A Typical Night out in Athens
Whenever I go to Athens, usually while I am on the ferry, I send out a text message to all my friends announcing my arrival so that anyone who is interested can text me back and join us for dinner somewhere. I pretty much know who is going to want to go out and
who will have some excuse, and who will want to go out but in the end just can't get it together. Usually it is the same people who end up going out with us. Some people I invite even though I may not even want them to come, but I know they won't come anyway so why not make them feel good by inviting them? So after sending out my text message we got positive replies from Yiannis Lambros, who owns the Methymnaos Winery in Lesvos, Pandelis Melissinos who is the son of the Poet-sandalmaker, and Michalis Orphanides who was Dorian's best friend (RIP) and the best drummer in Greece, and has played in the bands of Savopoulos, Dalaras, and Theodorakis. Add Andrea and me and you have the makings of an interesting night whether anyone else shows up or not.
So Andrea and I left the apartment around 8pm and walked around Fokionos Negri, trying to find somewhere that had a nice breeze where we could eat dinner comfortable without
sweating. The breeze was elusive though. We would turn a corner and be hit by a cool breeze but there were no restaurants nearby, or at least none that Andrea would agree to. But Fokionos was full of people of all ages and nationalities, probably the people who could not afford air-conditioning, or those who could but were going stir-crazy in their little apartments. We decided to leave Fokionos and go down Agia Zoni, another pedestrian street, to where there is a small square called Platia Platanos, named for
the large sycamore tree that shades the taverna of the same name. (Taverna Platanos). Behind the taverna is a new ouzeri, brightly lit, that serves your choice of several different ouzos and tsipuros, with a plate of olives, cheese, tomatoes, cucumbers and a spicy pepper, for just 2 and a half euros, served by a beautiful blond girl from Poland. The temperature suited us and I sent Michalis a message telling him where we were and he joined us in about 5 minutes since it happened to be right down the street
from his house. We then moved next door to the Taverna Platanos where Pandelis joined us just as we were being serenaded by a violin and clarinet street musician from North Ipirus (which means he was a Greek from Albania), who told us that this was his last few weeks playing because he was moving to Chicago where all his children were living. We ordered paidiakia (grilled lambchops), grilled elephant ear mushrooms, a beautiful spinach-arugula-parmesan salad and as it turned out several kilos of wine. When
Yiannis showed up with three bottles of his own wine I confiscated two of them and we shared the third.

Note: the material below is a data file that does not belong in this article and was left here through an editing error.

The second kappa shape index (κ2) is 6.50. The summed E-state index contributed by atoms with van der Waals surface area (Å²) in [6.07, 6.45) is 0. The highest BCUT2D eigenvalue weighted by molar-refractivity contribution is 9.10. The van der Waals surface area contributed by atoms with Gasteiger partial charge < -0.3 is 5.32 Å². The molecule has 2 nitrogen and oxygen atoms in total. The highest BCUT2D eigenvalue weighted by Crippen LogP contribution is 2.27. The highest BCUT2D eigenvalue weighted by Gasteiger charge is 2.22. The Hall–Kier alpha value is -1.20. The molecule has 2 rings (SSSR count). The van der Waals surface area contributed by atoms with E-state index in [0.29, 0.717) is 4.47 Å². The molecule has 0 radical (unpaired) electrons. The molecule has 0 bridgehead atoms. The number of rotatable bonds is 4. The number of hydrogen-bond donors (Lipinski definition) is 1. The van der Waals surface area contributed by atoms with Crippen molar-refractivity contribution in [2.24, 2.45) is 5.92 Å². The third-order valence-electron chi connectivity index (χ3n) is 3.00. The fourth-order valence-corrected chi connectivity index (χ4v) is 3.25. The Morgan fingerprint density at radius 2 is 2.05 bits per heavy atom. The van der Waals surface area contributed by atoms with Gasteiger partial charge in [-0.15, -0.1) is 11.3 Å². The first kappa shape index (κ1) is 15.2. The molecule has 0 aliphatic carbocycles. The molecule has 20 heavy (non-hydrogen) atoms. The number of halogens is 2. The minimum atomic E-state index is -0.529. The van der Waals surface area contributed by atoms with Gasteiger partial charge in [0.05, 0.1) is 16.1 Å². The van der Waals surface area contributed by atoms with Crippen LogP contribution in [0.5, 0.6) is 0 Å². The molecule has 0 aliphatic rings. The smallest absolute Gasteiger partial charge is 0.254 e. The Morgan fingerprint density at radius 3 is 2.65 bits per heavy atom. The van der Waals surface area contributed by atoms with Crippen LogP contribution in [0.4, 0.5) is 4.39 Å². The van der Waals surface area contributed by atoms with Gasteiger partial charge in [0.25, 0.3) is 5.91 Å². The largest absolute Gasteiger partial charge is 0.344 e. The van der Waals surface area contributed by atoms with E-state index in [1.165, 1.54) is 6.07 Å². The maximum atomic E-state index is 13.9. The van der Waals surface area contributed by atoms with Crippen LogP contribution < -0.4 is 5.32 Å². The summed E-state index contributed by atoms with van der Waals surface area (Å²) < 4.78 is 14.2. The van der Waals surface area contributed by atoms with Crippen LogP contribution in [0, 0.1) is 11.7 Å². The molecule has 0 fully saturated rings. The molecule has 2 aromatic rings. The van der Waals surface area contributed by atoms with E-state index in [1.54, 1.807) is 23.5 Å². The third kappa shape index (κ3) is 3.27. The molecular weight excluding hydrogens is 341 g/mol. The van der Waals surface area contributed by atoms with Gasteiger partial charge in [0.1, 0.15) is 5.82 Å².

The discussion took many twists and turns as they often do on these kinds of nights but there was one subject that might interest anyone reading this blog. It was about the rise of crime in Athens and the question was
whether crime was really so bad in Athens or was it relative to the fact that until a few years ago there was practically no crime, or at least very little crime where the perpetrator and the victim did not know each other. Yes there are now areas of Athens that you don't want to walk through late at night, where before you could go anywhere and feel safe. Yes there are pickpockets and purse-snatchers who do target tourists as well as Greeks, in areas that they would have been afraid to operate
in years before. But even so if you compare it to areas of San Francisco, or New York, or Chicago or other European cities Athens is still safer because these cities have areas that you can't even visit in the daytime. And the truth is that unless someone sold you a package or you booked the cheapest hotel you could find without knowing anything about the city, there is no reason for you to be in a so-called bad area. Anyway here we were in Kypseli, which many Athenians would consider as one
of these bad areas, and we were eating and drinking and laughing and we were surrounded by other people doing the same and when we all finished we would walk back to our apartments and most likely nothing bad would happen to us, even if we did this every night for the rest of our lives.
But something did happen on the way home. Something kind of profound. We had said goodbye to our friends and were walking home and just as we crossed Fokionos Negri we saw a large group of young people with chaperones, all wearing the same color shirts and shorts. I asked one of the adults who they were because you don't usually see school field trips marching through Kypseli at two in the morning. "We are the Italian team for the Special Olympics" he told me.